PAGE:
The fact that so many readers are unable to differentiate between the two is exactly the point I am trying to make. It reflects a huge failure from our society to effectively address this issue. And it worries and saddens me a lot. It is why within the confines of the book, such a thing is possible, and it is unfortunately realistic and why there are no repercussions, why Mike will choose friendship over action. It is why right now, in real life, a book like Speak by Laurie Halse Anderson is under threat of being banned because some crazy guy thinks it is “soft pornography”.
But this scene is only but one scene in the book that invites discussion. I spent many hours after reading it thinking about the different threads of the story and what do they mean.
For instance: how hard it is to tell the difference between someone who is truly broken (no doubt that Bones is a sociopath) and someone who is only lost (like Mike) and needs nurture and culture? How does the educational system fail so many boys and girls by lowering expectations? Which problems are cultural and therefore perfectly fixable if addressed?
Another important question that I also saw with reference to the book: is this a book for boys? Well, yes, it is. It is also a book for girls. It is book for everybody. I fail to see why there must be a difference. In fact, I believe that this distance, this separation between books for boys and books for girls is indicative of the same type of problem the story itself is an example of (going back to that one rape scene): that boys will be boys and girls will be girls; with division and separation comes insulation and that is never a good thing. Just yesterday I was reading this article in the Guardian by Cordelia Fine on the Gender Lie, it is a very timely article with regards to this review but also because of recent outcries all over the YA blogosphere for more books for boys (oh please, can’t boys identify with girls? WHY the hell NOT?).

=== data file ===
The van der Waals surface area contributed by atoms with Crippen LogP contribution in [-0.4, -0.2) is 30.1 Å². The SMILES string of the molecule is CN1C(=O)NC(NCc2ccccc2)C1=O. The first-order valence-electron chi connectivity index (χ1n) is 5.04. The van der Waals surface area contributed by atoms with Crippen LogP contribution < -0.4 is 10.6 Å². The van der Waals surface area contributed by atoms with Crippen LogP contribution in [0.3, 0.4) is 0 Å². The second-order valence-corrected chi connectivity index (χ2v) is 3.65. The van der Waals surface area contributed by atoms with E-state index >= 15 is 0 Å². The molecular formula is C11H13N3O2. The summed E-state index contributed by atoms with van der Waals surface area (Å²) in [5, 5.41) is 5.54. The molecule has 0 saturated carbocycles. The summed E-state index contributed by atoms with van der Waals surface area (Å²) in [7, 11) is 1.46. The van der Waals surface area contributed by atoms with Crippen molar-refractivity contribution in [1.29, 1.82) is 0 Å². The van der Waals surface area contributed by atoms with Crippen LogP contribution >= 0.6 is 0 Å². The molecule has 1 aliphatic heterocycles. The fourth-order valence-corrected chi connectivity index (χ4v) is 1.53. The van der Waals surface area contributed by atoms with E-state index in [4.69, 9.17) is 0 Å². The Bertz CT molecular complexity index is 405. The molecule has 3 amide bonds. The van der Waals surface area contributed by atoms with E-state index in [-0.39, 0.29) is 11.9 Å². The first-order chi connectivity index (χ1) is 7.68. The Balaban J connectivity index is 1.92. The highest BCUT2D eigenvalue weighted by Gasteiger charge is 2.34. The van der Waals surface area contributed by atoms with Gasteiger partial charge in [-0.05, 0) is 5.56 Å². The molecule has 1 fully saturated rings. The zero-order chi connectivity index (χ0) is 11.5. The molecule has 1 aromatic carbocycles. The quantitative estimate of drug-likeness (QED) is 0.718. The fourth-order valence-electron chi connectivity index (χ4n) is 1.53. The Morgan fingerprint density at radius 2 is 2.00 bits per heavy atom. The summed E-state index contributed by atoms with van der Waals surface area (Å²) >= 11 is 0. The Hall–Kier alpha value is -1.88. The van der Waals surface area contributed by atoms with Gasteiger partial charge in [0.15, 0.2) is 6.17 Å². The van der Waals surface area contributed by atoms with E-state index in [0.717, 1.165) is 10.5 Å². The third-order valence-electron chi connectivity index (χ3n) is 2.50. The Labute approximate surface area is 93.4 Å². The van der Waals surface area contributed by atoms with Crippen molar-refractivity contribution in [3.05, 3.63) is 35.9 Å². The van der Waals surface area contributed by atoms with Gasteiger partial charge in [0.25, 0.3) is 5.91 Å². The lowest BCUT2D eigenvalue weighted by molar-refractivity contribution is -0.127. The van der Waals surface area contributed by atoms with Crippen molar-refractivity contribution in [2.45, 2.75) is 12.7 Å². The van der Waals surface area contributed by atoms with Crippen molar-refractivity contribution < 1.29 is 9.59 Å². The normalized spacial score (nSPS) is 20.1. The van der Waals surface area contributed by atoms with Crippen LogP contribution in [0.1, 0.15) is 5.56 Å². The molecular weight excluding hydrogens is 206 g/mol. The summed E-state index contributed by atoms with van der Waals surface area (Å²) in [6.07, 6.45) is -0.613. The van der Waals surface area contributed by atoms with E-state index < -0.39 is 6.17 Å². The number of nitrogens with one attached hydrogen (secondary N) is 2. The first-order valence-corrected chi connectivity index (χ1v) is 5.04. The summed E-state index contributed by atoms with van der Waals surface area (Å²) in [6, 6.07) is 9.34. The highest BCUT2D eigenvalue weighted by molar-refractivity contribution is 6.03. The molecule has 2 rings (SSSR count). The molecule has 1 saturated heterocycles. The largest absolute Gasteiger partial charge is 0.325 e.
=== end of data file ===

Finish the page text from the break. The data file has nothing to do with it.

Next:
But I am digressing now.
(But perhaps not too much.)
In any case, Gentlemen is a book about inaction and ignorance; about choosing who you are friends with, about failure and conscience.
At one point the English teacher says:
a crime extends past the moment it is committed. That a man’s conscience….
He is interrupted before he can continue and it is down to Mike to fill the gap. And he does so and when he realises just why the teacher truly addresses them as “gentlemen” is truly heartbreaking. In the end, there is a way out for Mike but how many boys can say the same?
Gentlemen is a terrifying book. It is SO realistic and believable and that makes it even more horrifying.
Notable Quotes/ Parts:
What Haberman said about crime being “a matter of opinion”: Sounded like something a killer would say.
What Haberman said about a murder in the classroom: Sounded like something a killer would say.
Haberman talking about “the victim’s friends” and sort of singling us out: Sounded like something a killer would say if he was also an ass.
So anyway, that’s what we were turning over in our heads, all filtered through standard-issue high school paranoia and our natural belief that everything was basically about us anyway.
Rating: 8 – Excellent
Reading Next: Double Cross by Carolyn Crane